Friday, August 9, 2013

Wants to Use Police Photo of "Grateful Doe"

Dear Rich:  I want to use images that appear on the Virginia State Police Missing Person's webpage for a 1995 unidentified person's case in which a young hitchhiker was killed in an automobile accident following a Grateful Dead show. The driver was identified but the young hitchhiker passenger has yet to be identified despite a feature on Unsolved Mysteries, a Facebook page dedicated to the case, and a lengthy, detailed thread on a Grateful Dead fan message board. I am interested in publishing a book about the case and wish to use the police sketch image, computer facial reconstruction photograph, and photographs of his belongings in the book. The images appear on the Virginia State Police Missing Person's webpage as well as various subsidiary missing persons sites. The book will be a sort of shrine and memorialization of "Grateful Doe" as he's called, as well as an exploration of my obsession with the case and human identity. Can I argue transformative, fair use? It's unlikely that any of the materials you want to use -- police sketch image, computer facial reconstruction photograph, and photographs of his belongings -- are in the public domain. Assuming they were created under the direction of the Virginia State Police, that agency (or the State of Virginia) would own copyright unless the state expressly disclaimed copyright (and there's no such statement at the state's website). That Said Dept. However, as with many police sketch photos, most-wanted photos, and age-enhancement missing persons' photos, it's extremely rare for a law enforcement agency to pursue those who copy/infringe the photos (at least we've never heard of a lawsuit over this issue). One reason is that republishing the images typically serves the purpose of the agency -- to determine the identity or location of the photo subject. That may explain why these images are commonly reproduced without permission (see, for example, the Unsolved Grateful Dead Fan Cases, and the Unsolved Mysteries Wiki).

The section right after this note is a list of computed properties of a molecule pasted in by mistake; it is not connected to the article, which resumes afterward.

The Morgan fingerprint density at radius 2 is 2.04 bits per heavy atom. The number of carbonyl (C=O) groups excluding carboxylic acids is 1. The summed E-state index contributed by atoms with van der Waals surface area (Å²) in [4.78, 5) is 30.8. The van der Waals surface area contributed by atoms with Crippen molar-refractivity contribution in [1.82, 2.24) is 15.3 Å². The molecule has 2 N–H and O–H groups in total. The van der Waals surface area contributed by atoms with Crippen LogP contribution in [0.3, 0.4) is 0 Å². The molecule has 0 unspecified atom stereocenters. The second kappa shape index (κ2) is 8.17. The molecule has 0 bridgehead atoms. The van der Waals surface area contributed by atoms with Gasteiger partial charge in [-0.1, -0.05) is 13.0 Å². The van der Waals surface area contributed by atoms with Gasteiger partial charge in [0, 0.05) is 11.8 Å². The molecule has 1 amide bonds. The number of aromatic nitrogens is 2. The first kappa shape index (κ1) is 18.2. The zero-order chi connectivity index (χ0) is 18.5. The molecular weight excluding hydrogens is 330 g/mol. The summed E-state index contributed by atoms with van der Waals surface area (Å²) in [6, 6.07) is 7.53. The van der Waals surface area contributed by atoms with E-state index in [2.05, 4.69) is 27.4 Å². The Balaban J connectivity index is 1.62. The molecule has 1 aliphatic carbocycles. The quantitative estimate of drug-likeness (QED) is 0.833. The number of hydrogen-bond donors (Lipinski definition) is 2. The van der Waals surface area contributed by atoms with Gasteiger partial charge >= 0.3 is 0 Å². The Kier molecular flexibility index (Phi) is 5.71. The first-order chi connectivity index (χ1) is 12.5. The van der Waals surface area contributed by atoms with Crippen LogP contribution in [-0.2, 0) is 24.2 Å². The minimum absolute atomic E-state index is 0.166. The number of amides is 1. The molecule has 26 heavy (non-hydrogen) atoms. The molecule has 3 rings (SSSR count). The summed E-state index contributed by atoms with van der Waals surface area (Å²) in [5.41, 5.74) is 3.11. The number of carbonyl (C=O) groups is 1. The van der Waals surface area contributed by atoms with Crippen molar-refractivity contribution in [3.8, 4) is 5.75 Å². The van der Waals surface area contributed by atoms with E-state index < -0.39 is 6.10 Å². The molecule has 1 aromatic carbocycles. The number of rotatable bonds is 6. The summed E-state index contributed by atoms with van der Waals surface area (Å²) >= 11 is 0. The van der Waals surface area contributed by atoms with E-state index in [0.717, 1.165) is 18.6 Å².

Permissions and Fair Use? You indicated that you requested permission from the Virginia State Police and have not heard back. That's understandable because they probably don't know how to deal with such requests. (Keep a record of this request in case you are ever hassled over your use -- it may mediate claims against you.) Although you have a strong fair use claim, as always, we discourage making that defense because, as we mentioned in a recent post,  it's expensive to prove. Most likely the copyright owners will not care about your use.

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